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“What she says… I’ll confirm.” Age of Kings, Episode 9.

September 17, 2020

Ever since I started watching Age of Kings, I’ve been able to say that these productions are, on the whole, superior to the versions of these plays presented as part of the grand 1978-1985 Shakespeare series.

As we reach the Wars of the Roses tetralogy, this can no longer be said.

This is because these 1980s versions, directed by Jane Howell, represent the most imaginative stagings of Shakespeare in the whole series. (Generally speaking as far as this 1980s project is concerned, the less canonical the play – the less inhibited the production.) Howell offers a Brechtian staging with only one set – an adventure playground which becomes more and more dishevelled and dangerous looking as the plays continue, until by the time of the Battle of Bosworth – it’s become the sort of playground that your offspring is likely to injure themselves at – or at least require a tetanus shot following an encounter with a rusty nail.

I’ve some thoughts on those 1980s productions incidentally…

This episode from Age of Kings – a truncated version of Henry VI Part One, is, far less “stagy” than Howell’s.. But then again – I like “stagy”. Oddly enough, Talbot (played with a Tamberlaine-ish swagger by Trevor Peacock in the Howell version) is completely absent from this 1960 adaptation despite being the dominant character in the play – the character who is endlessly talked about even when he’s not on stage.

The Henry VI plays aren’t as good as the Henry IV plays. I mean, I know it’s obvious, but it has to be said. They just aren’t. And as a result, there’s a wholly legitimate tendency to encourage a more cartoonish style of acting when playing the Henry VI plays. Robert Lang, for example, plays the villainous Bishop of Winchester with a melodramatic sneer that suggests that the constant temptation to succumb to diabolical laughter is only barely repressed. Then there’s Henry himself – the quintessence of slappable sanctity as depicted by Terry Scully. He’s what we used to call a “drip”. You want to shake him very hard more than you want to sympathise with his impossible predicaments.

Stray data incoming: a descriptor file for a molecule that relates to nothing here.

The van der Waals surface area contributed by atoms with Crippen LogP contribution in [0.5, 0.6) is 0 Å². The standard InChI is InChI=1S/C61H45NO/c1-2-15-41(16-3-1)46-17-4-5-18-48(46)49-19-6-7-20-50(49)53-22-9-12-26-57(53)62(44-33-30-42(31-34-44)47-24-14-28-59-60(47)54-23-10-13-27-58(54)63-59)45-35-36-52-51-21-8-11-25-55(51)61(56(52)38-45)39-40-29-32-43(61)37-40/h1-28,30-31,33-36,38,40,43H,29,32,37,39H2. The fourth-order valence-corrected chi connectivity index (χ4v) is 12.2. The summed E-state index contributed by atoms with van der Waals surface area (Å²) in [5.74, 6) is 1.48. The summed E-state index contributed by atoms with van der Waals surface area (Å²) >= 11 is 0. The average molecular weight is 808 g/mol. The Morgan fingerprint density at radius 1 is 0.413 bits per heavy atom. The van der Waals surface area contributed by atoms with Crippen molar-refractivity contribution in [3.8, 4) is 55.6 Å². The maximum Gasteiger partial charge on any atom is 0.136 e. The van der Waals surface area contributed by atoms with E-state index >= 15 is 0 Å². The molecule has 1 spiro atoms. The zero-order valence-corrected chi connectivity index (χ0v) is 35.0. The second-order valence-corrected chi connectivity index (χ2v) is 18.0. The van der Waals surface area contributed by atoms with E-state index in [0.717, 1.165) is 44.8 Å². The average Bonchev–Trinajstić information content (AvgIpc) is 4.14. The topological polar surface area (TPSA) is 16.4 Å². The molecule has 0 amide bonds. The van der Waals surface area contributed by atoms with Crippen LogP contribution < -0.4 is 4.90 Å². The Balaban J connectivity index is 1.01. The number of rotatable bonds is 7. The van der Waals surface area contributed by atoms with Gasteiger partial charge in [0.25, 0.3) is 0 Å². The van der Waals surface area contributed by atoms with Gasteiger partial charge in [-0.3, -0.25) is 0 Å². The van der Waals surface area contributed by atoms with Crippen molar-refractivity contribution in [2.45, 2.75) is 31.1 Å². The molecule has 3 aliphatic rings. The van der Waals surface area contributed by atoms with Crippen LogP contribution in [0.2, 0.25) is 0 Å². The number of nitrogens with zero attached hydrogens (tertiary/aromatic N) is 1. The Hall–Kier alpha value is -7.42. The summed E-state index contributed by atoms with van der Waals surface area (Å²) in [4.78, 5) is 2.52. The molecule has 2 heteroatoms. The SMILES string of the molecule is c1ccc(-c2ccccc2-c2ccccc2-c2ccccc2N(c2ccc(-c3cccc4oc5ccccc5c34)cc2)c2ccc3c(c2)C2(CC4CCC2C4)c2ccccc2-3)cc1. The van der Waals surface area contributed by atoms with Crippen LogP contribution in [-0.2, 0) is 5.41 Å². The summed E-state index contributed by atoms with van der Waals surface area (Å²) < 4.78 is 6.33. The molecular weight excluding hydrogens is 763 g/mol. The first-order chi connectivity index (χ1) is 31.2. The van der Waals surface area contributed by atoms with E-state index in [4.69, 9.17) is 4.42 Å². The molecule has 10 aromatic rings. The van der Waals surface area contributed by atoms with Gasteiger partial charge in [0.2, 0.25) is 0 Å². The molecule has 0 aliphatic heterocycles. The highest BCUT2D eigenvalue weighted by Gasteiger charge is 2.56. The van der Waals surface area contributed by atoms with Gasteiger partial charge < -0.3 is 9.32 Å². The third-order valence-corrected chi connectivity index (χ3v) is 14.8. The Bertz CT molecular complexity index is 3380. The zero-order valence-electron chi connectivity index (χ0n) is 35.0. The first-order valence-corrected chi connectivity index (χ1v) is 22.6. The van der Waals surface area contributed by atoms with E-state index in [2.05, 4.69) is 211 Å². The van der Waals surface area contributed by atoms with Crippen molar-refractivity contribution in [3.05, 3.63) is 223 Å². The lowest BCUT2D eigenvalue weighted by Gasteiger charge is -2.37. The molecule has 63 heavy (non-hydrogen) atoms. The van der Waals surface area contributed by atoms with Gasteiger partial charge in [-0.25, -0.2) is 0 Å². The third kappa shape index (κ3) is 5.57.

As the Dauphin, Jerome Willis plays a delicious letch. “Devoted” to Joan, his tongue is hanging out of his mouth and he never loses an opportunity to cop a feel. His lack of agency is demonstrated by the delicious pause in the middle of a line reacting to a stirring speech from Joan. “What she says… I’ll confirm” the first three words of which sound almost lazily twenty-first century.

But this production actually belongs to Eileen Atkins and Mary Morris. Eileen Atkins is absolutely terrifying as Joan – a lunatic so wide eyed that her eyes actually seem too big for her head. We are treated to some Germany expressionist camera work worthy of F. W. Murnau while she tries to call the voices in her head to some kind of order. Her final protestations are screamed while she is actually being tied to the stake and smoke is rising. I’m not sure that anything more horrific than this was ever staged on television in Britain in 1960.

Mary Morris is equally compelling as Margaret of Anjou, wooed by Suffolk ostensibly for the young King Henry but actually for himself. Her peculiarly beautiful yet angular features project the idea of someone who knows something important that nobody else on stage has a clue about.

Twenty years later, Mary Morris would appear as a prophetess in the trippiest Doctor Who adventure of the Peter Davison era – Kinda.

Let red and white roses be plucked. More than anything I find myself looking forward to Mary Morris as Margaret triumphing over the defeated Richard of York.

Yes I will enjoy that quite a bit. I feel certain.

I have some thoughts about previous episodes of Age of Kings…

Episode One

Episode Two

Episode Three

Episode Four

Episode Five

Episode Six

Episode Seven

Episode Eight

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